## Abstract

Since summer 2019 there is a new document that defines what in science should be regarded as being one second, one meter, and one kilogram, respectively. It is the ninth edition of the SI Brochure. Compared with older editions, a new definitional approach has been used. The seven base units are now defined by being directly related to a so-called defining constant. The paper discusses the second, the meter, and the kilogram. One odd salient, but nonetheless not discussed, feature of the formulations of the definitions is that, from a purely linguistic point of view, they are circular. That is, symbols for what is to be defined appear also in the defining expressions. However, underneath the circularities there are, appearances notwithstanding, substantially non-circular definitions. The aim of the paper is to uncover these never before presented definitional structures. It is made by means of the two notions *absolutely discrete quantities* (counts) and *metrical coordinative definitions*. When the true definitional structures become visible, two important substantial metrological facts can be seen. First, the new definition of the kilogram is very much in need of further discussion. Second, contrary to what the Brochure hints at, there is no need to try to exchange the atomic parameter used in the definition of the second.

### Similar content being viewed by others

## Notes

In what follows, quotations apart, I will unlike the SI publications use the spelling ‘meter’ not ‘metre’.

I write “so-called” because there is nothing in the structure of the SI9 that makes a distinction between base units and derived units natural. And this is explicitly stated: “Defining the SI by fixing the numerical values of seven defining constants has the effect that this distinction is, in principle, not needed, since all units,

*base*as well as*derived units*, may be constructed directly from the defining constants. Nevertheless, the concept of base and derived units is maintained because it is useful and historically well established” (SI9, 129).In an earlier paper, I use the distinction between discrete and continuous entities to clarify the distinction between stoichiometry and physics (Johansson 2011).

The distinction allows that an object may in some contexts be linguistically treated as if it is a property. In particular, this is true of component parts of an object. Think of oxygen. In itself it is an object (property bearer) with various physical and atomic properties. But in relation to the water molecule it may be treated as a property. Having an oxygen atom as a component part might be called a property of the molecule.

Much more can of course be said about the distinction made. Readers who find the notion of

*conceivability*unproblematic, can regard entities that are conceivable (e.g. energy transport with a speed larger than*c*) as metaphysically possible but physically impossible, and entities that are inconceivable (e.g. round squares) as metaphysically impossible. Philosophers steeped in possible world-talk can equate the metaphysically possible with what exists in at least one possible world, and the metaphysically impossible with what does not exist in any possible world. I regard natural laws as delineating only nomological impossibilities, i.e., I can think of the laws as being false.I have written more extensively about this in (Johansson 2010, Sect. 4).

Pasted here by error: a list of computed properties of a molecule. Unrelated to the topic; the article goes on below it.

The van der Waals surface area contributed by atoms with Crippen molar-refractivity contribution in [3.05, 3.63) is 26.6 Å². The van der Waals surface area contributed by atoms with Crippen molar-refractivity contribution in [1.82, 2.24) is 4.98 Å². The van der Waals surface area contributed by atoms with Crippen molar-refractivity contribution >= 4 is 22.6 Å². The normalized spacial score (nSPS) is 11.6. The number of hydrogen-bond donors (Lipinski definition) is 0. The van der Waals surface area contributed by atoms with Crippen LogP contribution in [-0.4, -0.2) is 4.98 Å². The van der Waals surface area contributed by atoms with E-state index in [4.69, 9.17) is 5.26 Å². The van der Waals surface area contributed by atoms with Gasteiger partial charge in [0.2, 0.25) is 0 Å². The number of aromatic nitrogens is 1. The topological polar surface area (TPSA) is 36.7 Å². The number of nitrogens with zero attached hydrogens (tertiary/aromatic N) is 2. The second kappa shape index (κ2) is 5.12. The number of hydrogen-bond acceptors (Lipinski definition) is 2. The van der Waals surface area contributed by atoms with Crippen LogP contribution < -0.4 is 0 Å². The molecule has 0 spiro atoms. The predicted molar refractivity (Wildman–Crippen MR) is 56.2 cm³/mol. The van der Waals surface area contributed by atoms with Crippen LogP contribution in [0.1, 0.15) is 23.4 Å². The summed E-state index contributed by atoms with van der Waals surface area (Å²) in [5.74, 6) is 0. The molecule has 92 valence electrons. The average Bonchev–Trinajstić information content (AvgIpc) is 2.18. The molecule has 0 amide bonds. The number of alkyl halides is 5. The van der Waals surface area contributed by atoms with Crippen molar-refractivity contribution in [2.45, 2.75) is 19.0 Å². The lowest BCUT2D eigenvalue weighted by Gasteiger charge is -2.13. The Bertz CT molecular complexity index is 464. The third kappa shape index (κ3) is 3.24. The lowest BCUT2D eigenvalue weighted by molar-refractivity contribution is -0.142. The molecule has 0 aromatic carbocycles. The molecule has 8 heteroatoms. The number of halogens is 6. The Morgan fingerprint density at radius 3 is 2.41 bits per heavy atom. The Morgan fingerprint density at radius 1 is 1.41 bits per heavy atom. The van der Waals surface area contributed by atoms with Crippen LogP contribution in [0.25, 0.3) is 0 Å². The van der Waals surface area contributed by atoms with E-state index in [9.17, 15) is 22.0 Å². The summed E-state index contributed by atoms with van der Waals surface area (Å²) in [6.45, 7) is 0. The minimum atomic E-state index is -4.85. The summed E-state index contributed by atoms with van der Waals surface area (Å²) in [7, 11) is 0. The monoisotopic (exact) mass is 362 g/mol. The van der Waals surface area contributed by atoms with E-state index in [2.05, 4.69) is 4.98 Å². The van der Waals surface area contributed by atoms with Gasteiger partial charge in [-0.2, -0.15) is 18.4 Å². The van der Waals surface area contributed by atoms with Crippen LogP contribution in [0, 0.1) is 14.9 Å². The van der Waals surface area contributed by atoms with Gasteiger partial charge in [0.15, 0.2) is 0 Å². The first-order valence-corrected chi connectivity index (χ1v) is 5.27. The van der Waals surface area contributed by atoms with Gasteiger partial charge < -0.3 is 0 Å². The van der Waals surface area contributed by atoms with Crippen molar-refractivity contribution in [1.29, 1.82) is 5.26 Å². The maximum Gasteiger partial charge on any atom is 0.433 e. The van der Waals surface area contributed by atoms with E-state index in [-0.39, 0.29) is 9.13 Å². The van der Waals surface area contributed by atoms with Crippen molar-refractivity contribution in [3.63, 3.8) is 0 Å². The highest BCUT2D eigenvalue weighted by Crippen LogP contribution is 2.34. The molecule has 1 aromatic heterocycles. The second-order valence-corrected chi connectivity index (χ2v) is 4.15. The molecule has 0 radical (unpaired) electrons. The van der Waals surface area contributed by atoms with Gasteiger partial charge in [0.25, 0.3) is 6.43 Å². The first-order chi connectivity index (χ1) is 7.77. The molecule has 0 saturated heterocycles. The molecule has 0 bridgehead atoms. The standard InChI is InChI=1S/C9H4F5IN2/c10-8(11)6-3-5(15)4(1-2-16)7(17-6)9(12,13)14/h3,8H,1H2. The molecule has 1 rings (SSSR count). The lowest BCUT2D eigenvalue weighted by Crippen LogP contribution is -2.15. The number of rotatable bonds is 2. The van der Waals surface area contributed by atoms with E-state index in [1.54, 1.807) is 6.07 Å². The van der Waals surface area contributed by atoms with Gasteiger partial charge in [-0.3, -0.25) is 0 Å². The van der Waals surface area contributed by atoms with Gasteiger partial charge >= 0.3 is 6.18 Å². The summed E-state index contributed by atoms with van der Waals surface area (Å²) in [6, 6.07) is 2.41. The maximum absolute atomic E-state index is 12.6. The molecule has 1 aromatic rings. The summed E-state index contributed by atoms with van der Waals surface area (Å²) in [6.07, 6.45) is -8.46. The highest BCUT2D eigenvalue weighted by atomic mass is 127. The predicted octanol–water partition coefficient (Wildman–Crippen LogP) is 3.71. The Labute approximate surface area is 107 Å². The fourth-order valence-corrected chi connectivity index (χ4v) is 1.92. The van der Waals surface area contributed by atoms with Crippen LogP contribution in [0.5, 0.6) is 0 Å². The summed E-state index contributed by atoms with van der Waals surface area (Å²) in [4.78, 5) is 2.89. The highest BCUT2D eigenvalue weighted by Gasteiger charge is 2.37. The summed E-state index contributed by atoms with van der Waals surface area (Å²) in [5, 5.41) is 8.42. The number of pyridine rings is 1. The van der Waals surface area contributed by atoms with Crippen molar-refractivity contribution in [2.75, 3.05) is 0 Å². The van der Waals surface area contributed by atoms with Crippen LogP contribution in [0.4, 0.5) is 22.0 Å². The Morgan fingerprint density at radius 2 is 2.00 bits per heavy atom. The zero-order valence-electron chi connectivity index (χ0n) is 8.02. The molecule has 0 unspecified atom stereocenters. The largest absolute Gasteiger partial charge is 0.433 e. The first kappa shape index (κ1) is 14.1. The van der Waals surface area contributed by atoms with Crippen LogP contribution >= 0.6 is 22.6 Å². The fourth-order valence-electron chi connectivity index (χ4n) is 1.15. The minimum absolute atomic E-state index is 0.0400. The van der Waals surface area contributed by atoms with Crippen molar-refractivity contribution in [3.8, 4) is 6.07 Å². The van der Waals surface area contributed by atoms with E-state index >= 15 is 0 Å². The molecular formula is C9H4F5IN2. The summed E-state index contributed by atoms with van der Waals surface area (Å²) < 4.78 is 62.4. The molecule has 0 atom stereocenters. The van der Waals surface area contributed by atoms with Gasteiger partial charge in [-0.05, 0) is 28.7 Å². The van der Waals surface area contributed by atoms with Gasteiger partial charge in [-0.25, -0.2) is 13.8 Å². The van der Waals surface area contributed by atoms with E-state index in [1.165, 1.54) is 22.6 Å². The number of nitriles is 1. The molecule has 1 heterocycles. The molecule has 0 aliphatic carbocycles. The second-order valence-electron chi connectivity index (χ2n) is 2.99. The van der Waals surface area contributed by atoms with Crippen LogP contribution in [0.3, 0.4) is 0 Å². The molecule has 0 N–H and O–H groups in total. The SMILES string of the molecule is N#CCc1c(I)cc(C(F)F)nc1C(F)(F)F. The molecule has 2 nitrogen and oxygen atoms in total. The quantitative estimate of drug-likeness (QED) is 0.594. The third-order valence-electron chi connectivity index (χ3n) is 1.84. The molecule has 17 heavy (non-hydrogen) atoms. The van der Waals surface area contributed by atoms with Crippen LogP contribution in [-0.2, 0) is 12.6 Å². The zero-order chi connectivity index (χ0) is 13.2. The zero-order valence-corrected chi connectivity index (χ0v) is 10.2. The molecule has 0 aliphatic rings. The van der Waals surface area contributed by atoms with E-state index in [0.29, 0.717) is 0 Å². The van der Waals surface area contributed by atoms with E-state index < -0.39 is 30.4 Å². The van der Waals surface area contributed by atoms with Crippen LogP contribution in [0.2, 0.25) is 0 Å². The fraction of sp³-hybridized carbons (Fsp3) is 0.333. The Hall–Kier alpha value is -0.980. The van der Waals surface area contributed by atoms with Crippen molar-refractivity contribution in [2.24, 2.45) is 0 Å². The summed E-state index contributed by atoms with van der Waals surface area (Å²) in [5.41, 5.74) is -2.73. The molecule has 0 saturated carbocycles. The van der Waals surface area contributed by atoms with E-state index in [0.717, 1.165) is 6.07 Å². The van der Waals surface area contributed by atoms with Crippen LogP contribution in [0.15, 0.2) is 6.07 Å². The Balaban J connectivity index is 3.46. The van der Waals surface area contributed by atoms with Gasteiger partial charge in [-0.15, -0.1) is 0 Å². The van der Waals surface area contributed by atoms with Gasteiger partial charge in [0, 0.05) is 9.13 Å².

The fact stated has a peculiar consequence that does not threaten anything else in the SI9, but I think had better be noted. The definition of the base unit the ampere relates it to the defining constant electric charge (

*e*) and the unit coulomb (C). It is stipulated that 1*e*= 1.602 176 634 × 10^{–19}C. This means, conversely, that 1 C = 1/1.602 176 634 × 10^{19}*e*. If we multiply both sides of the latter equality with 1.602 176 634 × 10^{9}we get: 1 602 176 634 C = 10^{28}*e*. That is, 1 602 176 634 C is an integer multiple of*e*. But what about the very unit the coulomb? Can 1 C be an integer multiple of*e*? By simple arithmetic it can be shown that the answer is no, it cannot. Also, it can be made very probable that neither can a decimal multiple of the coulomb be an integer multiple of*e*. This means, if correct, that*no single SI unit*for electric charge (e.g. kC, TC or YC) can be realized. Non-decimal multiples (such as the realizable 1 602 176 634 C) are by the SI Brochure not allowed to be called SI units.Reichenbach was not primarily interested in the kind of metrical definitions that I focus on, but on how to connect purely mathematical-geometrical concepts such as “straight line” and “congruence” with physical reality. He ended up in a kind of partial conventionalism with respect to the geometrical structure of the world, but I will not touch upon this conventionalism issue, even though this is what normally is discussed in relation to the term “coordinative definition”. That there is a conventional element in the definitions of the second, the meter, and the kilogram no one has doubted. I have used the notion of coordinative definition earlier (Johansson 2009; 2014; 2019), but not that of

*metrical*coordinative definition.The definition talks about “that constant current which, if maintained in two straight parallel conductors of infinite length, of negligible circular cross-section, and placed 1 m apart in vacuum” (SI8, 113). But no such conductors can possibly be constructed. For a similar remark about the definition of the second, see the fourth to last paragraph of that section.

Like the SI Brochure, I will use the concept “speed”, not “velocity”.

About this issue, see (Johansson 2019, Sect. 3).

The expression “taking the fixed numerical value of